We are here to encourage the development of gifted young singers and to stimulate the growth of New York City's invaluable chamber opera companies. But we will not neglect the Metropolitan Opera either. Get ready for bouquets and brickbats.

Wednesday, February 22, 2017


Michael Barrett, Naomi Louisa O'Connell, Amanda Lynn Bottoms, Jesse Blumberg, Chelsea Shephard, Amy Owens, and Steven Blier

Our admiration of and affection for a group of young singers swayed us toward reviewing last night's New York Festival of Song. It was indeed a challenge for our 19th c. ears to relate to a program of late 20th and 21st c. music. We love opera, we love stories, we love lieder that tell us a story. So much contemporary vocal music is abstract and offers settings of texts that we would not enjoy reading for their own merits. The music inspired by these texts does not seem to add much.

Steven Blier's program played to a packed house and comprised works of three generations of American composers. The earliest one was Paul Bowles, the next was William Bolcom, and the newest was Gabriel Kahane.

It was a triumph of singing and acting on the part of the artists that overcame our feelings of being lost in abstraction. Our happiest moments came when the material offered a relatable dramatic situation. 

Paul Bowles' Picnic Cantata is a daffy almost surrealist tale about four women planning and executing a picnic. The four women singers appeared dressed in mid 20th c. summer dresses. Their voices harmonized beautifully.

When mezzo-soprano Naomi Louisa O'Connell sang the aria "The Sunday paper is full of news", she related the sad story of a married woman in love with a married man, writing to an advice columnist. She filled the story with pathos and sympathy so the accompaniment by Mr. Blier and Mr. Barrett began to make sense.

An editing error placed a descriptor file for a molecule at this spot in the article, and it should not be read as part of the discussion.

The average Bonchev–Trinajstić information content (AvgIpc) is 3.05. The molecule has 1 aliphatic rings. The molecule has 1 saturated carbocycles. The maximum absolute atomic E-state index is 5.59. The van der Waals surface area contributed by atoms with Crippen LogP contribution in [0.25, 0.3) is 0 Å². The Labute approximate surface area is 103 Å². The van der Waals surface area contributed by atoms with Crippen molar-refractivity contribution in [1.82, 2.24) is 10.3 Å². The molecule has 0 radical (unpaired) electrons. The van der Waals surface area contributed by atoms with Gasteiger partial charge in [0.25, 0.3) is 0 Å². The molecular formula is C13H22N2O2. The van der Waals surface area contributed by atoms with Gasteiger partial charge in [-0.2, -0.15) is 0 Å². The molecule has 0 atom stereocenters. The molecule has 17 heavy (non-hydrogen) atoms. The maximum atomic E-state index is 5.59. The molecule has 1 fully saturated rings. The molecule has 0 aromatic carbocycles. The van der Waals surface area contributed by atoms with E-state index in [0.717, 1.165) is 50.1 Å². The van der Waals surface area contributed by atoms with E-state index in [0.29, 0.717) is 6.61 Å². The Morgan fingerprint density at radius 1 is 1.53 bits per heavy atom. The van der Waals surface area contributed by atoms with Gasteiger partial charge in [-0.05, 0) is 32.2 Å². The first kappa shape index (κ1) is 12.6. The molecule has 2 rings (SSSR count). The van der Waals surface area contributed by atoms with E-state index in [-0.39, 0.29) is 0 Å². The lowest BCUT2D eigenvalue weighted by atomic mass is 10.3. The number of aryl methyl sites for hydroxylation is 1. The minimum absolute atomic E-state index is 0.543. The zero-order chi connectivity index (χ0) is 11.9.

In that cycle, we also enjoyed "In sun and shade", in which the lyrical piano line seemed to express the image of a warm day spent  in nature with the kites flying. Some interesting sounds were provided by percussionist Barry Centanni.

Our favorite part of the evening was William Bolcom's Suite from Dinner at Eight which was receiving its world premiere. The opera itself, with libretto by Mark Campbell, will receive its premiere next month at Minnesota Opera; we expect it will be a great success. It is based on a play from 1932 written by George S. Kaufman and Edna Ferber. 

Accompanied by both pianos, soprano Chelsea Shephard used her ample vocal artistry and dramatic skills to portray Millicent Jordan who is planning a dinner party in the opening aria "Lobster in aspic", endowing the role with imperiousness, anxiety, and the best kind of humor--the unselfconscious type.

Mezzo-soprano Amanda Lynn Bottoms was stunning and convincing as the retired actress Carlotta, reminiscing with Millicent's husband Oliver in "Our town".

Versatile baritone Jesse Blumberg was convincing as Oliver Jordan in the troubled aria "You think you're safe", as he faces the failure of his business in The Great Depression.

Soprano Amy Owens, remembered as a charming Zerbinetta at the Santa Fe Opera (summer 2014), gave a moving performance of "My love will see us through"--sung by the Jordan's daughter Paula to her troubled alcoholic lover.

Ms. O'Connell invested Lucy, married to a cheating doctor, with all the ambivalence of a woman who stays with her man despite the pain he causes her. The work ended with the entire ensemble raising their voices in hopeful harmony in "The party goes on" (even without the guests of honor and the lobster aspic).

A world premiere was on the program as well--Gabriel Kahane's Six Packets of Oatmeal, commissioned by NYFOS. The text was a "poem" by Galway Kinnell which was not at all poetic, just the ramblings of an isolated man who fantasizes about imaginary companions joining him for breakfast. Although Mr. Blumberg sang it beautifully, we kept thinking about Schubert's Winterreise as a far more artistic depiction of isolation and mental illness. 

There were some mighty strange sounds emanating from the piano and something we did enjoy was Mr. Barrett's demonstration of how plucking the strings under the lid of the piano could produce some strange overtones. But the text was too idiosyncratic for our taste.

A shorter piece by Mr. Kahane from 2006 was of more interest to us. "Half a box of condoms" from his Craigslistlieder was sung by Chelsea Shephard and offered ample chuckles.

(c) meche kroop

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